Death is such an easy thing to happen. At times, I feel, it isn’t death which is accidental; rather it is life, which is. It is strange not to have written about it. Death has been a consistent thought hovering over my mind like an ominous vampire clouding over a meek moon. While two of my stories, “The Death of A Soldier” and “Betrayed by Time” dealt with death as a kneel over which they revolved; on my blog, I never have written about death. To think of it, it seems a rather strange thing. Not to have written about death. Any blog about life had to stray somewhere into the dark realms of death.
It is rather coincidental that in last few months, I have read several books which dealt with death, the most recent being “The Year of Magical Thinking” by Joan Didion. The book traces a period of intense grief through which she survived post the death of her husband and her daughter. While reading it, I found it rather strange that having had so closely been touched by death, I had steered off the subject almost like being in an adamant denial. Before I was so closely visited by death in my own life, I would boisterously conclude any discussion about death with a solemn one step sideways argument. But that was before 17th of August, 2001 fell on that long balcony of that house on the fourth floor. Hit by a sudden uneasiness in the chest, which quickly turned into a pain which found me doubled on the balcony, I, on a later thought, was driven by a unique kind of stubborn stupidity to have walked three stories into a hospital next door. The visit to the hospital coincided with the daily round of senior doctor who was a heart specialist. Once coincident led to another, and I survived and woke up on this side of the world. Those three days which had the door opening in both the directions proved what I always said in my youthful sagacity- Death is nothing but one step sideways. I survived, and I continue living, in dark shadows of death still hovering over the brightest sun. Nothing came close to that feeling than what Joan Didion wrote about her husband when she wrote- John lived with a bad heart which will someday kill him. One only needs to replace John with my name to understand my usual day.
There is nothing sanguine about death. It walks lonely in the dark alleys with its head held down. It doesn’t ever look up, it doesn’t smile at you, it promises nothing but an eternal silence in the end. It doesn’t even have to take you along, a brief embrace hangs over your soul forever and your whole life thereafter becomes a struggle against it, against death, against the futility of life and against the eternal silence in which all the noises are to eventually fade. I survived death but had since been living with the feeling of a borrowed time. It gnaws my soul, feeds on the innards of my being. Didion’s husband inherited a bad heart. I didn’t. My father had a cardiac episode, but that was later than me. I had it at twenty eight, he at sixty two. Maybe, at some metaphysical level, he inherited it from me, something like the magician whose life was in a bird, I being that bird. Maybe, inheritance of a bad heart is a flawed idea in itself and we both embraced our own frailties through our own accidental turn of fate.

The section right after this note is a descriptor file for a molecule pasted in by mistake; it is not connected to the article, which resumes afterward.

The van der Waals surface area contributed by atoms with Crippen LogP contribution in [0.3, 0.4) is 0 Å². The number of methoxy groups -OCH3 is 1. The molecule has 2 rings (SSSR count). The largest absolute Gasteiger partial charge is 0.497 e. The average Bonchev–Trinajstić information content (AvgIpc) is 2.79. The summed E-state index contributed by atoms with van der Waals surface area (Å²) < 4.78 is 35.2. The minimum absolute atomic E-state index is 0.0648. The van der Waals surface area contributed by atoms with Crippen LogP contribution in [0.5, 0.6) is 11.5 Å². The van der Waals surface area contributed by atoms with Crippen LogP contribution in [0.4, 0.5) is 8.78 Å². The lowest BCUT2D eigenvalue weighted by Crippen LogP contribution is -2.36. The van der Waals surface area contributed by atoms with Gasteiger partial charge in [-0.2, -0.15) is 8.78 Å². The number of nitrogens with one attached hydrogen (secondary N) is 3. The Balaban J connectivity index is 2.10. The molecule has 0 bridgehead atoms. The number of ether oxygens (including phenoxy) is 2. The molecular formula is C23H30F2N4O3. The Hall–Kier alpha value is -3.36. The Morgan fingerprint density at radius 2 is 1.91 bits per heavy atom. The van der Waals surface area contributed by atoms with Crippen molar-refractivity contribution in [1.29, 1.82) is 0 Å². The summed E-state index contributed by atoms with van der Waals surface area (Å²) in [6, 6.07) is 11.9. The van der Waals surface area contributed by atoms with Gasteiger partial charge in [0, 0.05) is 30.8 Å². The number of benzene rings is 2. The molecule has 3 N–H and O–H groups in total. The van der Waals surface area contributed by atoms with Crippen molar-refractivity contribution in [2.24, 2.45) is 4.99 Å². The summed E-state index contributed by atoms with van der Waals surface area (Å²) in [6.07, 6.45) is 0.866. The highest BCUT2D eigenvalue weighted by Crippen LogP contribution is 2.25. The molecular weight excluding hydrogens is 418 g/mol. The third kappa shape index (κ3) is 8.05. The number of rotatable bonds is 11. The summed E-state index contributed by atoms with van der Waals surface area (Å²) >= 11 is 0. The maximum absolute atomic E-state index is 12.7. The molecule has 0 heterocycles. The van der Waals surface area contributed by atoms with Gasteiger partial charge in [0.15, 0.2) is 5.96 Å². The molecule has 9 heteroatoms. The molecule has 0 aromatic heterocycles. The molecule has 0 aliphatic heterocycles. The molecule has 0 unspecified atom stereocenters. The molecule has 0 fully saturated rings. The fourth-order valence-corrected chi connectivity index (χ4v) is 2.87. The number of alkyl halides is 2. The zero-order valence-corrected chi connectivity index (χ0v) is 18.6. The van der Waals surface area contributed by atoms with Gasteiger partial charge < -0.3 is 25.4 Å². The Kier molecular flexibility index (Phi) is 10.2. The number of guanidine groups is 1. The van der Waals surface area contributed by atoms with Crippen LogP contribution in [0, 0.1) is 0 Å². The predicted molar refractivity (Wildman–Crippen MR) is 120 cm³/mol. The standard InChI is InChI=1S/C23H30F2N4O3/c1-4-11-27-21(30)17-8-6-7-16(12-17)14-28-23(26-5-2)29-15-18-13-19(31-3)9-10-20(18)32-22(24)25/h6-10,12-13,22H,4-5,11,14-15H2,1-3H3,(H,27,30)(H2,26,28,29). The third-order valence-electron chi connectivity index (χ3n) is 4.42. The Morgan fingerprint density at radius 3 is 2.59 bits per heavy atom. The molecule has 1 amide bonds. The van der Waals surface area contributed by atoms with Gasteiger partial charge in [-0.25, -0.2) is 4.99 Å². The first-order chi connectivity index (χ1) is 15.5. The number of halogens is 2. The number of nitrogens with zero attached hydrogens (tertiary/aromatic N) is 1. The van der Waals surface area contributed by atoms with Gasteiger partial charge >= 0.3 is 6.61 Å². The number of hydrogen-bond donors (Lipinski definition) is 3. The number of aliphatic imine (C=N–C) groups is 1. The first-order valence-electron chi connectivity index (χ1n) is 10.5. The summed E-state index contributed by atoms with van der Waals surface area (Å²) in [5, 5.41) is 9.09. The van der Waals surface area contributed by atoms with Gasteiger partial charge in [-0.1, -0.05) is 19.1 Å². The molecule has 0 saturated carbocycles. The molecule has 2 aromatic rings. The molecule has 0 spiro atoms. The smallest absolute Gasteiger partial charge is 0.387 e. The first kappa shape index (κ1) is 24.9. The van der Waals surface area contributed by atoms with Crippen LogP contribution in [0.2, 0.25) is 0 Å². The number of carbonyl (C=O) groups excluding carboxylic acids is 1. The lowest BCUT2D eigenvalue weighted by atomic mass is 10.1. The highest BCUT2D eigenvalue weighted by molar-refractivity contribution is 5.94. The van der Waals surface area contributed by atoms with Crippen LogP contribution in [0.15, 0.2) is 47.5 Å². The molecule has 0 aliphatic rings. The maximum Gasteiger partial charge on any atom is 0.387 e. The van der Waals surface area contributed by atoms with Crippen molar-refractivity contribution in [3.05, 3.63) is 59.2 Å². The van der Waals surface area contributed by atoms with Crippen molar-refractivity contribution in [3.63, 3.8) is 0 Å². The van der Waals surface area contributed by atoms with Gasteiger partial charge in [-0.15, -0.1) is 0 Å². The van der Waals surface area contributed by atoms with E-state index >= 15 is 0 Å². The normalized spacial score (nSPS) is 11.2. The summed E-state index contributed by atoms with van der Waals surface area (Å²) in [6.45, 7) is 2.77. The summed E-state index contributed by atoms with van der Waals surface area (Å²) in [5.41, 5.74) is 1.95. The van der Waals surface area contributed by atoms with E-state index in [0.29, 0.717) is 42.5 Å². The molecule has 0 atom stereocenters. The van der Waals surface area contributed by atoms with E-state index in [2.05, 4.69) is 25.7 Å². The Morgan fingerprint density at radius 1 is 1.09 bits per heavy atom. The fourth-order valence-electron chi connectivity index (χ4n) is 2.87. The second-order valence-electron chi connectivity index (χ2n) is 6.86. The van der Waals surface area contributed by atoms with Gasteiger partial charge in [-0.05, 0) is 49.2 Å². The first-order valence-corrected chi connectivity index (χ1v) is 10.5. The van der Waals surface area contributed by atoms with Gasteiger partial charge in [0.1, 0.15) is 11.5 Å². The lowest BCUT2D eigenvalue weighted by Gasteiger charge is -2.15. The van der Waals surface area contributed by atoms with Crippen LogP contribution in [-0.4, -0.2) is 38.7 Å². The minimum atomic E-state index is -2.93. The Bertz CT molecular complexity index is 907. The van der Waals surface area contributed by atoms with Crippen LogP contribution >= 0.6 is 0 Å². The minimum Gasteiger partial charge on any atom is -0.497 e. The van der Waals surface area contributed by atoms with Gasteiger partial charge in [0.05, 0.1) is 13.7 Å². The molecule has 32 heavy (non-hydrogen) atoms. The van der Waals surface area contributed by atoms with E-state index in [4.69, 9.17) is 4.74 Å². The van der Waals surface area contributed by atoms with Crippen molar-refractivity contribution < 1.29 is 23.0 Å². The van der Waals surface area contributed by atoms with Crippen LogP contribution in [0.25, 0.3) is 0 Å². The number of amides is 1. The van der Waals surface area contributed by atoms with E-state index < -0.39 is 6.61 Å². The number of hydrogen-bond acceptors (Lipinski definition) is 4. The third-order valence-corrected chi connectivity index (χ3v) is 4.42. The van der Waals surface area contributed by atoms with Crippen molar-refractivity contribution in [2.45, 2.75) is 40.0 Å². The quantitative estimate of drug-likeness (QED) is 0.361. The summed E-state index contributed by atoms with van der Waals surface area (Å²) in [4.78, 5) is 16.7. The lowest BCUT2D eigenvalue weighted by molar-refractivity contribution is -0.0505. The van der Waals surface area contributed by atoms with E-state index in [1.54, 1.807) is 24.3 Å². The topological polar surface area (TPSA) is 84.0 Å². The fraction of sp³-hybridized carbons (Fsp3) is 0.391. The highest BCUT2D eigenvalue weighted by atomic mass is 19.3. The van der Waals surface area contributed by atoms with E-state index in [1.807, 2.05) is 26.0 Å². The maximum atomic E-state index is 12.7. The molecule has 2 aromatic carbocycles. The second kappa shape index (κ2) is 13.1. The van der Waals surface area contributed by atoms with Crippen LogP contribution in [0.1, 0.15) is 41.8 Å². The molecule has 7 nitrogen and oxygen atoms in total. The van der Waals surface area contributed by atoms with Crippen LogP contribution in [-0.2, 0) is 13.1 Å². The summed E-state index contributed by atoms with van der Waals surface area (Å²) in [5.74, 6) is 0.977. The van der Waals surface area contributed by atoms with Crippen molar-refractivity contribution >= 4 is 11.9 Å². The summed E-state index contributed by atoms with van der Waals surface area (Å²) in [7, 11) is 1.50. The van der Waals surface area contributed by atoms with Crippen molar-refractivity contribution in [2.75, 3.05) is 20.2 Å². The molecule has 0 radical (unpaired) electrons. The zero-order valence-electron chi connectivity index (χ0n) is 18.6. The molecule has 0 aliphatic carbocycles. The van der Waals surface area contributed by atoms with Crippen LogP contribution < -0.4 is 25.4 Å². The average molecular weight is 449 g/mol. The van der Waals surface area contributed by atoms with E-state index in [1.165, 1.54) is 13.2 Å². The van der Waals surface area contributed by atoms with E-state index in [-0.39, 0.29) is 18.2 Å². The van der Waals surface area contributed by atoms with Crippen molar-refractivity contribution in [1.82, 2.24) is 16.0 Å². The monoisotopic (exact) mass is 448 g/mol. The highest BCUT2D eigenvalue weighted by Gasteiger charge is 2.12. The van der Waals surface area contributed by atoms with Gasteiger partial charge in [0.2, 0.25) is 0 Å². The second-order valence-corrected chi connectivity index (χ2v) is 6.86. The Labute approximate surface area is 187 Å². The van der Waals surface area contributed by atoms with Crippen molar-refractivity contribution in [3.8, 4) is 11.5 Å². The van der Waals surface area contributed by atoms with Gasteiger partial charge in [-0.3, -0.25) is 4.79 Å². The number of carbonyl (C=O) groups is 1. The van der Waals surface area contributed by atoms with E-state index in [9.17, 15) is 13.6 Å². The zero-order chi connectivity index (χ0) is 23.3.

At the end of it, a fractured heart beats inside me which like Didion’s husband will eventually kill me. The knowledge of that damaged heart struggling hard to keep me alive does strange thing to my mind. I want to respond to minor kindness with wholehearted gratitude. I read my obituaries in my dreams. It makes me realize my own existence as an idea, extending beyond mere physicality of existence. I recognize myself as an idea, a though, a confluence of values. I do not want much from the world. I want my six year old to delve deeper into her heart and derive her own value, spring-boarding from the foundation that I have built. She has a good heart and she need to be rescued from the vagaries of intemperate thoughts. She doesn’t inherit a bad heart and she needs to learn the deeper meaning of life without having to encounter the painful intimacy with death like her father. I need to teach her that before I someday take that one step sideways. I look forward for a good obituary on the day that happens and in the meantime, I want to prepare my daughter for the inheritance of a good heart and a kindled mind. And of course, in this borrowed life of mine, I want to be pampered and loved, for I am the pampered prince of pathos.